Thursday, December 29, 2016

We're Not Lichen the Mold, Mildew, and Moss

The last four years we've been spending November through June in Mexico, returning to the states for the summer and fall months.  In Mexico, in May, as we sweated in the boat, we'd yearn for those cool, moist days in the Pacific Northwest and we'd remember fondly hiking in the greenery and inhaling the sweet smells of the forest.

Now that we are here in the moist northwest we are growing our own greenery in the form of mold, mildew, moss, and lichen. I'd forgotten (or suppressed) the memories of just how cold and damp and dark it is here in Cascadia in the winter.  Now it is coming back to us as we dash through the drizzle, down the dock, up the ramp, and into the cold bathroom ashore.  ......OK, I must admit that the photo above is of an old boat on H dock. Somebody has been paying moorage on this thing for many years as the moss and lichen proliferates......  

Tesla at gift giving.
Ezrah on the uke.
We have a rotation now to keep the mold from growing inside the boat.  Day one we pull all the bedding out of the master cabin, flip the mattress up on its side, wipe down the wood surfaces, and bring in the electric heater.  Day two we do the same in the vee berth and storage areas forward.  Day three we do the quarter berth.  Day four we go through the main cabin. Day five we start over again.

Fabric must not touch the hull.  Paper cannot touch the hull. Clothing is best kept in sealed plastic bags.  Air flow cannot be restricted and the dehumidifier must run constantly.  We replace the  calcium chloride  moisture absorbers as needed (Starbrite, DampRid, Dry-Z).  When we cook we open a hatch to let the steam out and when the sun (rarely) comes out, we open everything up.

Add to these chores, the normal to-do list on a boat and you'll see that we don't have an abundance of spare time.  Granted, I do sleep about 10 hours a night and surf the web another 5 hours, but really, we'd be hard pressed if we had actual full time jobs we had to attend to.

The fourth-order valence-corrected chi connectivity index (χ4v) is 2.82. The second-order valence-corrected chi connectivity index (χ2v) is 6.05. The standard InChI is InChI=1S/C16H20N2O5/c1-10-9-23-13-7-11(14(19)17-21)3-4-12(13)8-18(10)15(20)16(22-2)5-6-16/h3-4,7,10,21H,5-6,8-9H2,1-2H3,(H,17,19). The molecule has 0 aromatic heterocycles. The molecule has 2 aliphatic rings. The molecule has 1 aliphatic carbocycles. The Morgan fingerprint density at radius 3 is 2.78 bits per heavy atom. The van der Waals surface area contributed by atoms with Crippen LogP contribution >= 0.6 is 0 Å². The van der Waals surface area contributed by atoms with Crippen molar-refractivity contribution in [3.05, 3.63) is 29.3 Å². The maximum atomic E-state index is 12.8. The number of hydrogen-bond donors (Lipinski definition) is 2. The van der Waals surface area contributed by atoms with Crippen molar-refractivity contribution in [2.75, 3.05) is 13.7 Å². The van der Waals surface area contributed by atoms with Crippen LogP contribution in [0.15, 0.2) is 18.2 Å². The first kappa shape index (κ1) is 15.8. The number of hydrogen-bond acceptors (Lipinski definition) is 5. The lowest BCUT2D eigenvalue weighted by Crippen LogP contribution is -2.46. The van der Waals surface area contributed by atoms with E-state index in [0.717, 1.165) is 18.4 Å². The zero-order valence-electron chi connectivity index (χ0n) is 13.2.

The Annabel Lee is for sale.
Of course, the holidays are a nice diversion and a good excuse to get ourselves invited to a party or two.  We met Jared and Ashley on Annabel Lee, a Slocum 43, a sister ship to our Passport 42.  They are a few slips down from us here at Swantown Marina and their boat is for sale. So if you are looking for a boat like Traveler (but nicer) check it out!  They recently brought her over from Hawaii and like us, are keeping the fans and dehumidifiers running.

 It's nice being able to visit with Connie's daughter and son and to go out occasionally and see friends performing at local music venues.  We put together a little web page for Connie to showcase some of her music samples and she's looking for gigs locally.

Pretty sweet, eh?

In the meantime, we are ticking off the to-do list. Connie is almost finished with the cockpit enclosures. All that remains of that job is to install the bottom snaps.  Already we notice how much warmer it is in the cockpit and aft cabin area.  

I'm getting ready to pull out our old 1981 Wilcox Crittenden Imperial 51 toilet to take up to Tucker at Marine Sanitation & Supply so he can rebuild the intake pump.  Many parts are no longer available for this old bronze beauty but Tucker says he can cobble together what's needed to get her back in shape.  Sure, we could buy a new model ($500 - $600) but why not re-use if we can and none of the new heads are as tough as the old Imperial 51.

I've got to hank off the Genoa to take it to Jim Kitchen at Puget Sound Sails so he can give it a good inspection and repair a few UV damaged threads.  And he'll try to clean up a few grease marks where lubricants have leeched through the foil and onto the sail fabric.  When we repaired that stuck sheave at the top of the mast after our Hawaii crossing we applied plenty of spray lubricant to the halyard.   Some of that lubricant found its way down that foil, reacted with the aluminum and escaped into the fabric.  I'm trying to think of a place big, flat and dry enough to fold up that 500 square feet of sail once we bring it down...

Meanwhile, when the rain pours down, we keep the Tupperware under the dripping hatches and continue with our moisture removal regimen.  The fronts come roaring in from the west, one after the other. 
When we do see some clearing, the temperature plummets and we crank up the heaters.  I'm sure my electric bill will be outstanding. The other morning we woke up and found the AC power had failed.  The shore power cord had shorted out where it plugs into the boat.  Since it was a Sunday and the marine stores were closed, I used a couple of 30 amp adapters and a sturdy extension cord to keep us powered.  The next day when I replaced the temporary rig with a Marinco heavy duty 30 amp marine cord, I found the little extension cord hot and "melty" from the amp draw of our two 1500 watt heaters.  I'm glad we ran them on the 800 watt setting that night. Watch out!  This is the kind of thing that starts electrical fires, a leading cause of boat loss.

You might ask, "Are you re-thinking your decision to winter over in Cascadia?"  The answer is, "Well....Yes".

 “That which does not kill us, makes us stronger.”  Friedrich Nietzsche

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